A Framework for Synthetic Control Methods with High-Dimensional, Micro-Level Data

Evaluating a Neighborhood-Specific Crime Intervention

by Michael Robbins, Jessica Saunders, Beau Kilmer

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Synthetic control methods are an increasingly popular tool for analysis of economic programs. Here, they are applied to a neighborhood-specific crime intervention in Roanoke, VA, and several novel contributions are made to the synthetic control toolkit. We examine high-dimensional data at a granular level (the treated area has several cases, a large number of untreated comparison cases, and multiple outcome measures). Calibration is used to develop weights that exactly match the synthetic control to the treated region across several outcomes and time periods. Further, we illustrate the importance of adjusting the estimated effect of treatment for the design effect implicit within the weights. A permutation procedure is proposed wherein countless placebo areas can be constructed, enabling estimation of p-values under a robust set of assumptions. An omnibus statistic is introduced that is used to jointly test for the presence of an intervention effect across multiple outcomes and post-intervention time periods. Analyses indicate that the Roanoke intervention did decrease crime levels, but the estimated effect of the intervention is not as statistically significant as it would have been had less rigorous approaches been used.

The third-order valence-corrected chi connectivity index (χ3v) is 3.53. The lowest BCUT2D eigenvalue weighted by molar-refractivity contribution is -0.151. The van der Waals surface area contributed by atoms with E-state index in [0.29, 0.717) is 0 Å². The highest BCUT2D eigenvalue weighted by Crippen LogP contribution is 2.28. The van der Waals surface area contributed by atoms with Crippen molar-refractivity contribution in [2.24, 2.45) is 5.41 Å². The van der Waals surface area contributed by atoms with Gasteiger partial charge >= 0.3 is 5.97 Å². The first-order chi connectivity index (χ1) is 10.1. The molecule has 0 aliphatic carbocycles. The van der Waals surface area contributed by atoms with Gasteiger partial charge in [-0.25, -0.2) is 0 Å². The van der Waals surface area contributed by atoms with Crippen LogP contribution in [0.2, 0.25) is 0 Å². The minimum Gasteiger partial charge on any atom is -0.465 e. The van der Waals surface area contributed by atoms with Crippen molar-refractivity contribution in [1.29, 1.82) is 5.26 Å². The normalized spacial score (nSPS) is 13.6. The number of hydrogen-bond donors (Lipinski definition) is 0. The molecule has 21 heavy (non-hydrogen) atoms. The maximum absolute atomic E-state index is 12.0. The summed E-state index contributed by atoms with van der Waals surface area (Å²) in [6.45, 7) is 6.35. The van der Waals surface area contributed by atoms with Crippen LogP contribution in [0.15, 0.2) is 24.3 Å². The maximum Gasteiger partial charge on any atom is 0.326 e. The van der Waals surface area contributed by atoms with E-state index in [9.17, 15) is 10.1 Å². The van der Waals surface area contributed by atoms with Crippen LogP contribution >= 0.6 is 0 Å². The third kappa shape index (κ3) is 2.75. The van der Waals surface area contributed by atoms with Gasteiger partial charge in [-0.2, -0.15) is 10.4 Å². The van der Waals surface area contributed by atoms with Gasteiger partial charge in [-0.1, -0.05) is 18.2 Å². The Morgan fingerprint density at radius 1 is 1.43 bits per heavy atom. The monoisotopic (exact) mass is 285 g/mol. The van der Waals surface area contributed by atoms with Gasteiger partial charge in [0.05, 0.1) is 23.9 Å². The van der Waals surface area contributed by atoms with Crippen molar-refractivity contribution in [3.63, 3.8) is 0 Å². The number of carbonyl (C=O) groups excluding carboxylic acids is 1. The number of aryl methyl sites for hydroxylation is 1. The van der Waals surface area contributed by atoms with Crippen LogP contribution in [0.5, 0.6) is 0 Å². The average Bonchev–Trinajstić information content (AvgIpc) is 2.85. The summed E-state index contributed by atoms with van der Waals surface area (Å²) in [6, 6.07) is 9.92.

The research described in this report was conducted by RAND Justice, Infrastructure, and Environment.

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